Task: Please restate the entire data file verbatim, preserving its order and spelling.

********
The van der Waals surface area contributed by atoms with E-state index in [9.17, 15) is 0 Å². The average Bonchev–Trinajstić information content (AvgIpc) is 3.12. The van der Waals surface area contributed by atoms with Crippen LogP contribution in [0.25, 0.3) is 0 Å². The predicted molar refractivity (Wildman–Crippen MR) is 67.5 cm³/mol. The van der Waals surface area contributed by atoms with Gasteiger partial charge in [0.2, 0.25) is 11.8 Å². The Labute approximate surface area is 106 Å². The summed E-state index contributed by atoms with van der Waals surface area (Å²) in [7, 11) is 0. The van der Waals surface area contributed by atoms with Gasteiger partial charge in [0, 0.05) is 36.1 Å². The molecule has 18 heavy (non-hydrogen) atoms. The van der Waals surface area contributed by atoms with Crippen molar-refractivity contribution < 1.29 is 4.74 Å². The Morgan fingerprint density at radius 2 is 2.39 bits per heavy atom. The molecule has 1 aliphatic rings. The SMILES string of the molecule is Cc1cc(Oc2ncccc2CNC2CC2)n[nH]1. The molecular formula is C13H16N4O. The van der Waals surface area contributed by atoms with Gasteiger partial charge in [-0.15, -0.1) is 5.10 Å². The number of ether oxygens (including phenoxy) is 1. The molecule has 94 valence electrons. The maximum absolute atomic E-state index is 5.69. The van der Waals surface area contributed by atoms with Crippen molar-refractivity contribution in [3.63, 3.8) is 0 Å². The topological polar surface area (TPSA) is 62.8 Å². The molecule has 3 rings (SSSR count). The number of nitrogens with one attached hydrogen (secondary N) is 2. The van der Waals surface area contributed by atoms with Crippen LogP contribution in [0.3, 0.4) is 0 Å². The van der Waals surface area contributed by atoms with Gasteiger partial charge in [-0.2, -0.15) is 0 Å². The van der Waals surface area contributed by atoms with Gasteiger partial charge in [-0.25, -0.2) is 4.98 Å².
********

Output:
The van der Waals surface area contributed by atoms with E-state index in [9.17, 15) is 0 Å². The average Bonchev–Trinajstić information content (AvgIpc) is 3.12. The van der Waals surface area contributed by atoms with Crippen LogP contribution in [0.25, 0.3) is 0 Å². The predicted molar refractivity (Wildman–Crippen MR) is 67.5 cm³/mol. The van der Waals surface area contributed by atoms with Gasteiger partial charge in [0.2, 0.25) is 11.8 Å². The Labute approximate surface area is 106 Å². The summed E-state index contributed by atoms with van der Waals surface area (Å²) in [7, 11) is 0. The van der Waals surface area contributed by atoms with Gasteiger partial charge in [0, 0.05) is 36.1 Å². The molecule has 18 heavy (non-hydrogen) atoms. The van der Waals surface area contributed by atoms with Crippen molar-refractivity contribution < 1.29 is 4.74 Å². The Morgan fingerprint density at radius 2 is 2.39 bits per heavy atom. The molecule has 1 aliphatic rings. The SMILES string of the molecule is Cc1cc(Oc2ncccc2CNC2CC2)n[nH]1. The molecular formula is C13H16N4O. The van der Waals surface area contributed by atoms with Gasteiger partial charge in [-0.15, -0.1) is 5.10 Å². The number of ether oxygens (including phenoxy) is 1. The molecule has 94 valence electrons. The maximum absolute atomic E-state index is 5.69. The van der Waals surface area contributed by atoms with Crippen molar-refractivity contribution in [3.63, 3.8) is 0 Å². The topological polar surface area (TPSA) is 62.8 Å². The molecule has 3 rings (SSSR count). The number of nitrogens with one attached hydrogen (secondary N) is 2. The van der Waals surface area contributed by atoms with Crippen LogP contribution in [0.3, 0.4) is 0 Å². The van der Waals surface area contributed by atoms with Gasteiger partial charge in [-0.2, -0.15) is 0 Å². The van der Waals surface area contributed by atoms with Gasteiger partial charge in [-0.25, -0.2) is 4.98 Å².